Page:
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If any one take up this little volume with the idea of finding a theory of Perfection expounded or vindicated, he will be disappointed. My object has been a very different one. What I have wished to do is to go with my reader through the Word of God, noting the principal passages in which the word Perfect occurs, and seeking in each case from the context to find what the impression is the word was meant to convey. It is only when we have yielded ourselves simply and prayerfully to allow the words of Scripture to have their full force, that we are on the right track for combining the different aspects of truth into one harmonious whole.

Among the thoughts which have specially been brought home to me in these meditations, and in which I trust I may secure the assent of my reader, the following are the chief.

1. There is a Perfection of which Scripture speaks as possible and attainable.—There maybe, there is, great diversity of opinion as to how the term is to be denned. But there can be only one opinion as to the fact that God asks and expects His children to be perfect with Him; that He promises it as His own work; and that Scripture speaks of some as having been perfect before Him, and having served Him with a perfect heart. Scripture speaks of a Perfection that is at once our duty and our hope.

2. To know what this Perfection is we must begin by accepting the command, and obeying it with our whole heart.—Our natural tendency is the very opposite. We want to discuss and define what Perfection is, to understand how the command can be reconciled with our assured conviction that no man is perfect, to provide for all the dangers we are sure are to be found in the path of Perfection.

This is not God's way. Jesus said, 'any man will do, he shall know.' The same principle holds good in all human attainment. It is only he who has accepted the command Be perfect in adoring submission and obedience, who can hope to know what the Perfection is that God asks and gives. Until the Church is seen prostrate before God, seeking this blessing as her highest good, it will be no wonder if the very word Perfection, instead of being an attraction and a joy, is a cause of apprehension and anxiety, of division and offence. God increase the number of those who, in childlike humility, take the word from His own lips, as a living seed, in the assurance that it will bring forth much fruit.

3. Perfection is no arbitrary demand; in the very nature of things God can ask nothing less.— And this, whether we think of Him or of ourselves.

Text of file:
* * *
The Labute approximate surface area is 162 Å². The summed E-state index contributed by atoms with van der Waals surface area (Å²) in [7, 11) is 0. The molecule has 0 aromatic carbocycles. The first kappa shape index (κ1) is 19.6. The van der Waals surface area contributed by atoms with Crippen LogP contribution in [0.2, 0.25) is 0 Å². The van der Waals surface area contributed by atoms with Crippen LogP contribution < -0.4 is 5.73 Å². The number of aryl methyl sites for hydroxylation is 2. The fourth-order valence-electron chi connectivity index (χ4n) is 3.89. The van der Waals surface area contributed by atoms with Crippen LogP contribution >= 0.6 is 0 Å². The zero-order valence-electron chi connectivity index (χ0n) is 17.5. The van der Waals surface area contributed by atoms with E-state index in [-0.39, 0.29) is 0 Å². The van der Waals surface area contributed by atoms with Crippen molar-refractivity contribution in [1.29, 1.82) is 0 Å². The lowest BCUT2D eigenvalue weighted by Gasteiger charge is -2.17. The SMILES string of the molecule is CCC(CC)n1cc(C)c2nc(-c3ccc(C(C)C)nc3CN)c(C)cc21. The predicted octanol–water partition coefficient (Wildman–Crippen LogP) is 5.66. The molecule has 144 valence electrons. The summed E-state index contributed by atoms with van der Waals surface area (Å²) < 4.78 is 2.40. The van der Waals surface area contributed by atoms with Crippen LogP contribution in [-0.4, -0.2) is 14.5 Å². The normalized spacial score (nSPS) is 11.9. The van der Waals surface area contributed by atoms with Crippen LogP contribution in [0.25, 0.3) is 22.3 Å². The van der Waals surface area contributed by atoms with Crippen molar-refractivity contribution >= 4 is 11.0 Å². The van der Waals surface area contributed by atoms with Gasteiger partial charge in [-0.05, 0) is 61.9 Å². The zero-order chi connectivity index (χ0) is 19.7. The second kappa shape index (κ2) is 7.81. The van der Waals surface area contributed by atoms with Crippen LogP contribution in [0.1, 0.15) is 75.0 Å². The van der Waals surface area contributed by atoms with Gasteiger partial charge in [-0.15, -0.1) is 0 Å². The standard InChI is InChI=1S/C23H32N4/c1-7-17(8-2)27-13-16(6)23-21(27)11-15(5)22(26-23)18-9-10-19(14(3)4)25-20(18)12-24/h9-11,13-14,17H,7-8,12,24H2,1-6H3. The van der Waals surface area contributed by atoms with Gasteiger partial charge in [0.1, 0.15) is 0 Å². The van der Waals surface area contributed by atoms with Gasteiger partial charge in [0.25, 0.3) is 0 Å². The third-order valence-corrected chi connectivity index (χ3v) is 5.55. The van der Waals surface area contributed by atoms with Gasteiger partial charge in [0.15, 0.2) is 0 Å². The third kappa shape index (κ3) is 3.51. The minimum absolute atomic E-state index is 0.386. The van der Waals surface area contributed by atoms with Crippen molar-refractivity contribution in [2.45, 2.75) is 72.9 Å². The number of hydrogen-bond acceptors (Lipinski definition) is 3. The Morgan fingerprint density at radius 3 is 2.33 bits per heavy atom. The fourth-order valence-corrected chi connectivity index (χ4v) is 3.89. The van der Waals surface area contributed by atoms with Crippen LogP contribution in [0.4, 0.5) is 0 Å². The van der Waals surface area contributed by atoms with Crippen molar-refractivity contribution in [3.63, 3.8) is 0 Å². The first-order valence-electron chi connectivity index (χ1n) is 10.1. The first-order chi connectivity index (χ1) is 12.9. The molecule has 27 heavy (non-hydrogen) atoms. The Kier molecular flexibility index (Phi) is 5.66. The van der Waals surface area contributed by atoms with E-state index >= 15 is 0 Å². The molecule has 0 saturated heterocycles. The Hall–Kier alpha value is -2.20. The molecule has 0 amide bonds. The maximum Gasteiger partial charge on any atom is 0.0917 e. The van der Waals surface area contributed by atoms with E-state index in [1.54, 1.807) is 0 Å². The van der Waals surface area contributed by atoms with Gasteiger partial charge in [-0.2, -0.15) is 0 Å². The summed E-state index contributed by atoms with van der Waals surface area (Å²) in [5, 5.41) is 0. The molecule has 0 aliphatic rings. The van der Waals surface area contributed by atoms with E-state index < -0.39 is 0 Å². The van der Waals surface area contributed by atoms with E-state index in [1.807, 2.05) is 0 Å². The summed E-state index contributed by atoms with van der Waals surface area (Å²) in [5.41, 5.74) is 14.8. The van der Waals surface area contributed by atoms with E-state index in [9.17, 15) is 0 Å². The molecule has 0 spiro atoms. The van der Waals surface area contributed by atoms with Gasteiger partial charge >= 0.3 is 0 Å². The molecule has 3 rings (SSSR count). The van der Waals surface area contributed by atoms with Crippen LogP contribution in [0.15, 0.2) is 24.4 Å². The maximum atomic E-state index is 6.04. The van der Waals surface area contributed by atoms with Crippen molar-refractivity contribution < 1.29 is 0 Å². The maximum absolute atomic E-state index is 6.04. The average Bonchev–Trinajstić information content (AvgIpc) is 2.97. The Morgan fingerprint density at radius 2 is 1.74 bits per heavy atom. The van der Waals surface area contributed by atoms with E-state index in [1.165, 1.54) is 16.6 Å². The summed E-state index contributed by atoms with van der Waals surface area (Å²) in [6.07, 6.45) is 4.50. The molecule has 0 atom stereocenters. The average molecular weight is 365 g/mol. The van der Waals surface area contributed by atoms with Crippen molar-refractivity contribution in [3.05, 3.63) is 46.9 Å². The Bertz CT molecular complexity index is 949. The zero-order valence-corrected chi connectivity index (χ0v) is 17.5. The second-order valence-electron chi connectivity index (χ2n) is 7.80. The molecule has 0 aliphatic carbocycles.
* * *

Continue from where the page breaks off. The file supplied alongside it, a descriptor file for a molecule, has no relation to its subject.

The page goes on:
H we think of Him, who as God has created the universe for Himself and His glory, who seeks and alone is able to fill it with His happiness and love, we see how impossible it is for God to allow aught else to share man's heart with Himself. God must be all and have all. As Lawgiver and Judge, He dare not be content with aught less than absolute legal perfection. As Redeemer and Father it equally becomes Him to claim nothing less than a real childlike perfection. God must have all.

If we think of ourselves, the call to perfection is no less imperative. God is such an Infinite, Spiritual Good, the soul is so incapable of receiving or knowing or enjoying Him except as it gives itself wholly to Him, that for our own sakes God's love can demand of us nothing less than a perfect heart.

4. Perfection, as the highest aim of what God in His great power would do for us, is something so Divine, Spiritual, and Heavenly, that it is only the soul that yields itself very tenderly to the leading of the Holy Spirit that can hope to know its blessedness.

God hath wrought into every human heart a deep desire after perfection. That desire is manifested in the admiration which all men have for excellence in the different objects or pursuits to which they attach value. In the believer who yields himself wholly to God this desire fastens itself upon God's wonderful promises, and inspires a prayer like that of M'Cheyne: 'Lord, make me as holy as a pardoned sinner can be made.' The more we learn to long for this full conformity to God's will, for the consciousness that we are always pleasing to Him, we shall see that all this must come as a gift direct from heaven, as the full outbirth in us of the life of God, the inbreathing of the Holy Spirit of Jesus in those who are wholly yielded to His indwelling and rule. Trusting ever less to men's thoughts and teachings, we shall retire much into the secret of God's presence, in the assurance that the more we see God's face, and hear the secret voice that comes direct from Him, Be Perfect, the more will the Holy Spirit dwelling within us unfold the heavenly fulness and power of the words, and make them, as God's words, bring and give and work the very thing He speaks.

In the hope that these simple meditations may help some of God's children to go on to Perfection, I commit them and myself to the Blessed Father's teaching and keeping.

ANDREW MURRAY. Wellington, 1893.

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